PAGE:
The general government must, in this case, not only have a
strong soul, but strong organs by which that soul is to operate.
Here I shall give my sentiments of the best form of govern
ment not as a thing attainable by us, but as a model which we
ought to approach as near as possible.
British constitution best form.
Aristotle Cicero Montesquieu Keckar.
Society naturally divides itself into two political divisions
the few and the many, who have distinct interests.
If government in the hands of the few, they will tyrannize
over the many.
If (in) the hands of the many, they will tyrannize over the
few. It ought to be in the hands of both ; and they should be
This separation must be permanent.
Kepresentation alone will not do.
Demagogues will generally prevail.
414 HAMILTON'S WORKS. [JET. 30.
And if separated, they will need a mutual check.
This check is a monarch.
Each principle ought to exist in full force, or it will not
answer its end.
The democracy must be derived immediately from the people.
^> The aristocracy ought to be entirely separated ; their power
should be permanent, and they should have the cantos liberorum.
They should be so circumstanced that they can have no
interest in a change as to have an effectual weight in the Con
Their duration should be the earnest of wisdom and stability.
'Tis essential there should be a permanent will in a com
Yox populi, vox Dei.
Source of government the unreasonableness of the people
separate interests debtors and creditors, &c.
There ought to be a principle in government capable of re
sisting the popular current.
No periodical duration will come up to this.
This will always imply hopes and fears.
Creature and Creator.
Popular assemblies governed by a few individuals.
These individuals seeing their dissolution approach, will
The principle of representation will influence.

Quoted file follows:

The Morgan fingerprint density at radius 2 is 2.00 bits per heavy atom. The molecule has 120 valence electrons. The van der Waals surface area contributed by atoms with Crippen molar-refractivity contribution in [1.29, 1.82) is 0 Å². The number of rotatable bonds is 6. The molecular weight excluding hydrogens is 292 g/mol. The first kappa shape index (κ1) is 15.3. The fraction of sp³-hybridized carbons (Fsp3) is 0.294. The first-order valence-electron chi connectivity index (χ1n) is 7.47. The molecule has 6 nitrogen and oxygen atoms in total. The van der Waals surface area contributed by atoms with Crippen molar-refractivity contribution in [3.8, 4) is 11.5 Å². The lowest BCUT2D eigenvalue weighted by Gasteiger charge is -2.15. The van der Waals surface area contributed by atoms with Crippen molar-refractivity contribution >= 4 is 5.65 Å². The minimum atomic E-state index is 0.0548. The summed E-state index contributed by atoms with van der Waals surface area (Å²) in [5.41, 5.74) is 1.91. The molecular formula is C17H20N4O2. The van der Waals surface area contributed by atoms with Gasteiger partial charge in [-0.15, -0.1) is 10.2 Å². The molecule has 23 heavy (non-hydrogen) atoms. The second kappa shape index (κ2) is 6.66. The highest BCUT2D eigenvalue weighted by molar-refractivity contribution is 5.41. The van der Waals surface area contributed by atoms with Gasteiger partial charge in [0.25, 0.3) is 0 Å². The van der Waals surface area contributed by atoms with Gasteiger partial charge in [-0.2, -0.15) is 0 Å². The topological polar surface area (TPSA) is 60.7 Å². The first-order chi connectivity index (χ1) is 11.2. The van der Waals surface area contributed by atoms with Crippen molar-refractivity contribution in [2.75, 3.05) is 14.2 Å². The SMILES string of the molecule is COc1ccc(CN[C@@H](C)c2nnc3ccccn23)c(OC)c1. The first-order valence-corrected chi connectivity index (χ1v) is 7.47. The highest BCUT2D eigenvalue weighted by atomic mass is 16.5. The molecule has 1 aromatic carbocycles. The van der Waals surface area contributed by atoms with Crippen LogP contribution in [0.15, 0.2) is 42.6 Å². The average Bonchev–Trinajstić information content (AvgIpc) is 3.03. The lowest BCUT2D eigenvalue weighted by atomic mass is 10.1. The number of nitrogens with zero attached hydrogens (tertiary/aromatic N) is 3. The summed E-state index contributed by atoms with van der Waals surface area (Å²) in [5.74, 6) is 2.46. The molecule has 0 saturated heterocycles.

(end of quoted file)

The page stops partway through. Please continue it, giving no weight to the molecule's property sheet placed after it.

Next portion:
The most popular branch will acquire an influence over the
The other may check in ordinary cases, in which there is no
strong public passion ; but it will not in cases where there is
the cases in which such a principle is most necessary.
ISir* Suppose duration seven years, and rotation.
One-seventh will have only one year to serve.
One-seventh two years.
One-seventh three years.
One-seventh four years.
A majority will look to a dissolution in four years by instal
MT. 30.] FEDERAL CONVENTION. 415
The monarch must have proportional strength. He ought to /
be hereditary, and to have so much power, that it will not be his ^s
interest to risk much to acquire more.
The advantage of a monarch is this he is above corruption
he must always intend, in respect to foreign nations, the true
interest and glory of the people.
Eepublics liable to foreign corruption and intrigue Holland
Effect of the British government.
A vigorous execution of the laws and a vigorous defence
of the people, will result.
Better chance for a good administration.
It is said a republican government does not admit a vigor
It is therefore bad ; for the goodness of a government con
sists in a vigorous execution.
The principle chiefly intended to be established is this that
there must be a permanent will.
Gentlemen say we need to be rescued from the democracy.
But what the means proposed ?
A democratic assembly is to be checked by a democratic
senate, and both these by a democratic chief magistrate.
The end will not be answered the means will not be equal
to the object.
It will, therefore, be feeble and inefficient.
I. Impossible to secure the union by any modification of
II. League, offensive and defensive, full of certain evils and
III. General government, very difficult, if not impracticable,
liable to various objections.
What is to be done ?
Answer. Balance inconveniences and dangers, and choose
that which seems to have the fewest objections.
416 HAMILTON'S WORKS. [JE T . 30.
Expense admits of this answer. The expense of the State
governments will be proportionally diminished.
Interference of officers not so great, because the objects of
the general government and the particular ones will not be the